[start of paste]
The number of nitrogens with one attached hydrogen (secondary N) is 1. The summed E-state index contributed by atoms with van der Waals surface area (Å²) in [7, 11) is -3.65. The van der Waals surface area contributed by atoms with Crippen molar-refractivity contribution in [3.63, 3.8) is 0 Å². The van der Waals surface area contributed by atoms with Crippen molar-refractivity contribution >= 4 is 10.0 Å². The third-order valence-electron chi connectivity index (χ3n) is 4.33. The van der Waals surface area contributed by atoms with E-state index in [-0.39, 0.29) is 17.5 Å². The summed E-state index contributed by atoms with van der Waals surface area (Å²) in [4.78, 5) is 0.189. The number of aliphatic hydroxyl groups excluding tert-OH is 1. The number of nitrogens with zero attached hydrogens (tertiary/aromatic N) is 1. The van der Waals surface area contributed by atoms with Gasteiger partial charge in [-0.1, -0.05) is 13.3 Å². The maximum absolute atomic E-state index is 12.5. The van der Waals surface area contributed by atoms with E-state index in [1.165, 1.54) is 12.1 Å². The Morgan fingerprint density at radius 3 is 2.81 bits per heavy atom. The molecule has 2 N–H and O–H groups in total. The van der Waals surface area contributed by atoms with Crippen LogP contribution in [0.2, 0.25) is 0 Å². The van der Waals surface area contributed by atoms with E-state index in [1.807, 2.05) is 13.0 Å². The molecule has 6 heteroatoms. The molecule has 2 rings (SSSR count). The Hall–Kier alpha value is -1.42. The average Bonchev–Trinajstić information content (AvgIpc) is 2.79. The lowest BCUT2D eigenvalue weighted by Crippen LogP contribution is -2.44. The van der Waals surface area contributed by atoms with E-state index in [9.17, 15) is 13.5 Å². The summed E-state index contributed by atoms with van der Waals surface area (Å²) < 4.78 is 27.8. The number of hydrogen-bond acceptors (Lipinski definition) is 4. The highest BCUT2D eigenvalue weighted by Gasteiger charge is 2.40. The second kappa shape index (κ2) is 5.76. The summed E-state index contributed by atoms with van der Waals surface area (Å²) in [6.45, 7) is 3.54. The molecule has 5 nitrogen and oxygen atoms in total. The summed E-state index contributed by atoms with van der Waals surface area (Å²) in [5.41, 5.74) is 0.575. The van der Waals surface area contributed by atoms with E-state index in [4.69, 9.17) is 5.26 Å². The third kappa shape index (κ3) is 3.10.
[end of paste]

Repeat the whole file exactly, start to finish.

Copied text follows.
The number of nitrogens with one attached hydrogen (secondary N) is 1. The summed E-state index contributed by atoms with van der Waals surface area (Å²) in [7, 11) is -3.65. The van der Waals surface area contributed by atoms with Crippen molar-refractivity contribution in [3.63, 3.8) is 0 Å². The van der Waals surface area contributed by atoms with Crippen molar-refractivity contribution >= 4 is 10.0 Å². The third-order valence-electron chi connectivity index (χ3n) is 4.33. The van der Waals surface area contributed by atoms with E-state index in [-0.39, 0.29) is 17.5 Å². The summed E-state index contributed by atoms with van der Waals surface area (Å²) in [4.78, 5) is 0.189. The number of aliphatic hydroxyl groups excluding tert-OH is 1. The number of nitrogens with zero attached hydrogens (tertiary/aromatic N) is 1. The van der Waals surface area contributed by atoms with Gasteiger partial charge in [-0.1, -0.05) is 13.3 Å². The maximum absolute atomic E-state index is 12.5. The van der Waals surface area contributed by atoms with E-state index in [1.165, 1.54) is 12.1 Å². The Morgan fingerprint density at radius 3 is 2.81 bits per heavy atom. The molecule has 2 N–H and O–H groups in total. The van der Waals surface area contributed by atoms with Crippen LogP contribution in [0.2, 0.25) is 0 Å². The van der Waals surface area contributed by atoms with E-state index in [1.807, 2.05) is 13.0 Å². The molecule has 6 heteroatoms. The molecule has 2 rings (SSSR count). The Hall–Kier alpha value is -1.42. The average Bonchev–Trinajstić information content (AvgIpc) is 2.79. The lowest BCUT2D eigenvalue weighted by Crippen LogP contribution is -2.44. The van der Waals surface area contributed by atoms with E-state index in [9.17, 15) is 13.5 Å². The summed E-state index contributed by atoms with van der Waals surface area (Å²) < 4.78 is 27.8. The number of hydrogen-bond acceptors (Lipinski definition) is 4. The highest BCUT2D eigenvalue weighted by Gasteiger charge is 2.40. The second kappa shape index (κ2) is 5.76. The summed E-state index contributed by atoms with van der Waals surface area (Å²) in [6.45, 7) is 3.54. The molecule has 5 nitrogen and oxygen atoms in total. The summed E-state index contributed by atoms with van der Waals surface area (Å²) in [5.41, 5.74) is 0.575. The van der Waals surface area contributed by atoms with E-state index in [4.69, 9.17) is 5.26 Å². The third kappa shape index (κ3) is 3.10.